Rohingya Refugees at Risk of Re-Persecution in India

by | Sep 3, 2022

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About Nafees Ahmad and Gursimran Kaur Bakshi

Dr Nafees Ahmad is an Associate Professor at the Faculty of Legal Studies, South Asian University (SAU) in New Delhi. Dr Ahmad holds a doctorate in International Refugee Law and Human Rights. 
Gursimran Kaur Bakshi is a graduate of the National University of Study and Research in Law. She has previously written for the Border Criminologies of the University of Oxford. She can be reached at

Image description: Group of Rohingya adults and children sit on the ground beneath a makeshift shelter

Forced deportation in the face of imminent threat of persecution violates the inalienable right to life. India is not a signatory to the 1951 Convention Relating to the Status of Refugees (UNCSR) and its 1967 Protocol. Nonetheless, the obligation to respect United Nations High Commissioner for Refugees (UNHCR)’s mandate comes from its membership of the Executive Committee. India continues to be a host to the largest number of refugees across South East Asia. But without a framework for refugee protection, the treatment of refugees is determined by political expediency.

Differential treatment

Rohingya refugees living in India are repeatedly victimised by the differential standards of protection offered by India’s ad-hoc policy and inconsistent state practices. On August 17, Twitter witnessed a tussle between Hardeep Singh Puri, Minister for Urban Development, who announced residential housing for Rohingya refugees living in Madanpur Khadar in the National Capital Territory of Delhi, and the Ministry of Home Affairs (MHA), that hours later, in a press release noted, “…[the] Ministry of Home Affairs has not given any directions to provide EWS [Economically Weaker Sections] flats to Rohingya illegal migrants…” The MHA clarified that they are in contact with the country of origin in order to deport migrants and that until then, they would be kept in Madanpur, which should be declared a detention centre. This clash illuminates the hypocrisy between foreign commitments and domestic policy and also highlights the tension where, on one hand, the Government wants to repatriate Rohingyas based on alleged security concerns and, on the other hand, it is willing to offer citizenship to religious minorities of its neighbouring countries under the Citizenship (Amendment) Act 2019, based on political expediency.

Ignoring guarantees of procedure established by law

The Foreigners Act 1946, which defines a foreigner as someone who is not a citizen of India, is often invoked to deport Rohingyas. In 2011, MHA circulated a Standard Operating Procedure (SOP) for dealing with foreigners who want to seek asylum based on prima facie justified grounds of persecution. However, the examination of the claims are dependent entirely on the MHA’s discretion. The Act and SOP, devoid of procedural safeguards, cannot supersede the guarantee of procedure established by law, which is extended to all persons, under Article 21 of the Constitution. It encompasses the protection of the principle of non-refoulement (no forced repatriation), which is duly enunciated under Article 33(1) of the UNCSR. In Nandita Haksar v The State of Manipur, the High Court of Manipur, while allowing safe-passage to refugees, correctly recognised that various adumbrated rights have been duly afforded protection under Article 21 and this would ‘indubitably’ encompass the right to non-refoulement.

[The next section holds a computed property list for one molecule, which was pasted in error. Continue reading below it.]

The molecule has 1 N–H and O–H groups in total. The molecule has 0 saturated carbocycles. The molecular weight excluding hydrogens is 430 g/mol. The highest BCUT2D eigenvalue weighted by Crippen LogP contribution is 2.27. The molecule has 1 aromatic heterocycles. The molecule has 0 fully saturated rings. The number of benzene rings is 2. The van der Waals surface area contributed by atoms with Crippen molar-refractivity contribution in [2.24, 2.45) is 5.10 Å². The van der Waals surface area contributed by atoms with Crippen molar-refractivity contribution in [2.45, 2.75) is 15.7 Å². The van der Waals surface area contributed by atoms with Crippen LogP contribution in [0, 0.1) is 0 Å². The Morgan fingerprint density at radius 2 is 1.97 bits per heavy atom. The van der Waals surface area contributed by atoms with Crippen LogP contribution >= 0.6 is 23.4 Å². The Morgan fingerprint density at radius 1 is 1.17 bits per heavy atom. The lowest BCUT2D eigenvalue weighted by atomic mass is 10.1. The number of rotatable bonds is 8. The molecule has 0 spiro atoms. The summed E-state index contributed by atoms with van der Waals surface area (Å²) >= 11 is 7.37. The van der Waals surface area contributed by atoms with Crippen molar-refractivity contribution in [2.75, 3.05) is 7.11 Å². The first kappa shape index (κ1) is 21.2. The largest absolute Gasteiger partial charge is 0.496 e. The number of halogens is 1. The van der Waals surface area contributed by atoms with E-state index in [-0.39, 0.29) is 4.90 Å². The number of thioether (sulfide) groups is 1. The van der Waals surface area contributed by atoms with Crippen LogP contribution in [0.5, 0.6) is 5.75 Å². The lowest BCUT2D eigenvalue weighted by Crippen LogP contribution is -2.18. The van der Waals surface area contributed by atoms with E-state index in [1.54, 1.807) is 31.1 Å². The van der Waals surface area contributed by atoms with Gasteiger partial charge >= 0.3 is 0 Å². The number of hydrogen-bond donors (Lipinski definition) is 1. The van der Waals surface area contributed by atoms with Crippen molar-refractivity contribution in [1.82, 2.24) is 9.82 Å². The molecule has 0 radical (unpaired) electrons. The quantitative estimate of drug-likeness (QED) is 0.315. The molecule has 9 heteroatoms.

Also crucial is the Supreme Court’s interim order in Mohammad Salimullah & Anr v UOI & Ors, where while allowing deportation of refugees based on alleged grounds of national security, it observed that the right not to be deported is ancillary to the right to reside and settle in India under Article 19(1)(e) of the Constitution, a right that is limited to citizens.

The court failed to recognise that non-refoulement does not flow from Article 19(1)(e) but from Article 21 that also extends to protecting human dignity. This principle originates in the prohibition of torture and degrading treatment, found in various treaties of international human rights law (India is a party to the Universal Declaration of Human Rights (UDHR) and the International Covenant on Civil and Political Rights and is one of the 193 member countries to endorse the 2018 United Nations Global Compact on Refugees (GCR)).

No mention of voluntary repatriation

GCR obligates India to ensure that the returns must be done in safety and dignity.  However, there has been no mention of the “voluntary repatriation” dimension,  a requirement of Customary International Law, despite India’s attempt to build homes for Rohingyas in Myanmar. Voluntary repatriation of refugees has been emerging as a binding norm of International Refugee Law, one that is not contingent upon international human rights treaties but is approbated by them. Conversely, the practice of the majority of the nation-states implies allowing the return of refugees to their homelands as per Articles 13 and 15 of the UDHR.

Looking at the contemporary international geopolitical hegemony, India is desperate to play the role of a world leader. India needs to therefore relinquish its ambivalence and revisit its ad-hoc refugee policy in the wider context of the responsibility-sharing principle under the GCR; the democracy of refugee constitutionalism; the decriminalisation of migration; and evolving the right to compensation from the country of origin for hosting refugees under international law.

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